FIG. 3 is a perspective view of an alternative embodiment of the elongated member of the arm guard.
FIG. 4 is a top view of the arm guard taken along line IV--IV of FIG. 1.
Shown in FIG. 1 is an archery arm guard, generally at 10, attachable to an archery bow 12 for the protection of the archer's bow arm 13 against a kinetic bow string contact, especially the elbow region 36 which is most vulnerable to string contact when using a compound bow. The bow 12 illustrated is of compound type favored by the vast majority of bow hunters, but the guard 10 will work equally well with a conventional type, or long bow due to the protection of the entire forearm of the bow arm 13 by the guard 10. As used herein, positional terms such as horizontal, rearward, lower, etc. are used in their ordinary sense in relation to an archer standing on the flat ground and taking an ordinary archery shooting stance towards a target on the same ground some distance forward of the archer.
Most bows produced nowadays for the serious archer, whether a hunter or a target shooter, are provided with various attachment points about the bow handle 14 for the anchoring thereto of balancing shafts, range finders, sighting devices, cable guards, etc. Thus, in the preferred embodiment, as seen in FIG. 2 a mounting block 16 will be attached to the bow handle 14 by the bolt 15 inserted therethrough into a mounting hole 18 located in the lower portion of the bow handle 14. The mounting block 16 then secures an elongated member, or rod 17, to the bow 12. The bolt hole 20 and rod hole 22 may, if desired, be threaded to accept threaded members therethrough, although this is not strictly necessary.
The mounting block 16 is a generally rectangular-shaped body, or block, having a transverse, bolt hole 20 therethrough, and a rod hole 22 therethrough parallel to the bolt hole 20 and on the bow arm side thereof. Communicating with the rod hole 22 is a set screw 24 located on the longitudinal axis of the mounting block 16. The set screw 24 provides for secure attachment of the rod 17 within the rod hole 22.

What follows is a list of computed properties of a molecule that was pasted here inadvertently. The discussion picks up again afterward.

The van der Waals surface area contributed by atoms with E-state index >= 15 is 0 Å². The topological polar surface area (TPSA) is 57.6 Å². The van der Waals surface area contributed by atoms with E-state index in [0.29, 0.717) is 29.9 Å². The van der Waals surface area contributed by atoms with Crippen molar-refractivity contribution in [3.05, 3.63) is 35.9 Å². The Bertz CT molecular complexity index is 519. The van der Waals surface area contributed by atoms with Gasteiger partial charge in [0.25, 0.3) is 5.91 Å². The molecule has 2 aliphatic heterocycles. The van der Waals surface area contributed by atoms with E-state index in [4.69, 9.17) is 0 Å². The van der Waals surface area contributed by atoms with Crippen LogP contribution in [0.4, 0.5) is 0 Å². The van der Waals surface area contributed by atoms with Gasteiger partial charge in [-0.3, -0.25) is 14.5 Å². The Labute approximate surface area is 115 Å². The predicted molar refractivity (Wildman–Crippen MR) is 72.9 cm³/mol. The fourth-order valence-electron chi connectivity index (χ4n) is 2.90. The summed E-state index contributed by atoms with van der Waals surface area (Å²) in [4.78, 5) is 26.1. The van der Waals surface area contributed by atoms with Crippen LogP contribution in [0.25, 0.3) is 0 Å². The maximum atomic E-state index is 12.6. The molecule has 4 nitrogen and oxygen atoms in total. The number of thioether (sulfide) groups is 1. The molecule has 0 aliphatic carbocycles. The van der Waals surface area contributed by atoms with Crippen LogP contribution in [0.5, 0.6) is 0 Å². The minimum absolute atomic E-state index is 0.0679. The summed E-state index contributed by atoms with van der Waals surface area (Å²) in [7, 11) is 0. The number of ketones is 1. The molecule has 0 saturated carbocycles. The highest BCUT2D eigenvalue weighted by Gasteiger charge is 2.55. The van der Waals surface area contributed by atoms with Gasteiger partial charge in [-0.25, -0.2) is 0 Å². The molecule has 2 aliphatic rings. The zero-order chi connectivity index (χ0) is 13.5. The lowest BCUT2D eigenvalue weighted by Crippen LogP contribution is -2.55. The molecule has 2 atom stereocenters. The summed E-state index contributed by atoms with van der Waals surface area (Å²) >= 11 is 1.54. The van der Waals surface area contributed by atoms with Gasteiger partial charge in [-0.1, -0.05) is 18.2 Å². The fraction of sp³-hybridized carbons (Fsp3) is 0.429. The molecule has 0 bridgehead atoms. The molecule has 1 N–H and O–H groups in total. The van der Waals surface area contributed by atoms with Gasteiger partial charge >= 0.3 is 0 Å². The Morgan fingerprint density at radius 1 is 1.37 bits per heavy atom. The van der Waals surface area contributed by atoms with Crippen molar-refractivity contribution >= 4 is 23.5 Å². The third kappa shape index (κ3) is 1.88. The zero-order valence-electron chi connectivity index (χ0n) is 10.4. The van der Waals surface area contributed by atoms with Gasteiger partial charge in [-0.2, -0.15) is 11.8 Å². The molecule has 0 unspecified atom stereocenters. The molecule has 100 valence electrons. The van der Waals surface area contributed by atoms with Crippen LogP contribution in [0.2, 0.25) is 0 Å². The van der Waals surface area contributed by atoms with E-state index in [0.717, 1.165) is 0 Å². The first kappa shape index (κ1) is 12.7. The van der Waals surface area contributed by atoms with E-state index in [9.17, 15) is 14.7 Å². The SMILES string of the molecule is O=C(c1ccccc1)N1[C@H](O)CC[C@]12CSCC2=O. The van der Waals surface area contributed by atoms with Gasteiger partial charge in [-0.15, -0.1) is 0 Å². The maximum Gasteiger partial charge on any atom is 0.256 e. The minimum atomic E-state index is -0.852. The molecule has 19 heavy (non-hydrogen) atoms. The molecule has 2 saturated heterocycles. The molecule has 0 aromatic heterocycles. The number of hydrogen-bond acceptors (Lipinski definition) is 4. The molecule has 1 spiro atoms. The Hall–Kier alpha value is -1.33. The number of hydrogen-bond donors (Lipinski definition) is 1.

In the preferred embodiment, the mounting block 16 has, on that side of the mounting hole 18 opposite the rod hole 22, a further auxillary hole 21 for attachment therein of other archery accessories. In the use of a compound bow, the auxillary accessory is likely to be a cable guide rod, (not shown) which is an elongated rod extending rearwardly to the pulley-mounted bow cables 23, and having a slotted guide member located thereon for the control of cable movement.
The bolt hole 20 will generally overlay the plane of the longitudinal midline of the bow 12, in which plane the bow string 26 is located. Thus by placing the mounting block 16 transversely to the longitudinal midline of the bow 12, the rod hole 22 is placed at a point lateral to the longitudinal midline of the bow 12 and therefore lateral to the bow string 26.
Alternative mounting block shapes or fastening arrangements to the bow, or rod, or both, will be readily recognized by the artisan and may be utilized within the scope of the present invention. Especially, the mounting block 16 may be mounted to the front of the bow 12 since the mounting hole 18 will usually extend through the bow 12 in most commercially available bows.
Together, the mounting hole 18, the mounting block 16 and its associated structures, and a suitable fastening bolt 15, form a means for attaching the rod 17 to the bow 12.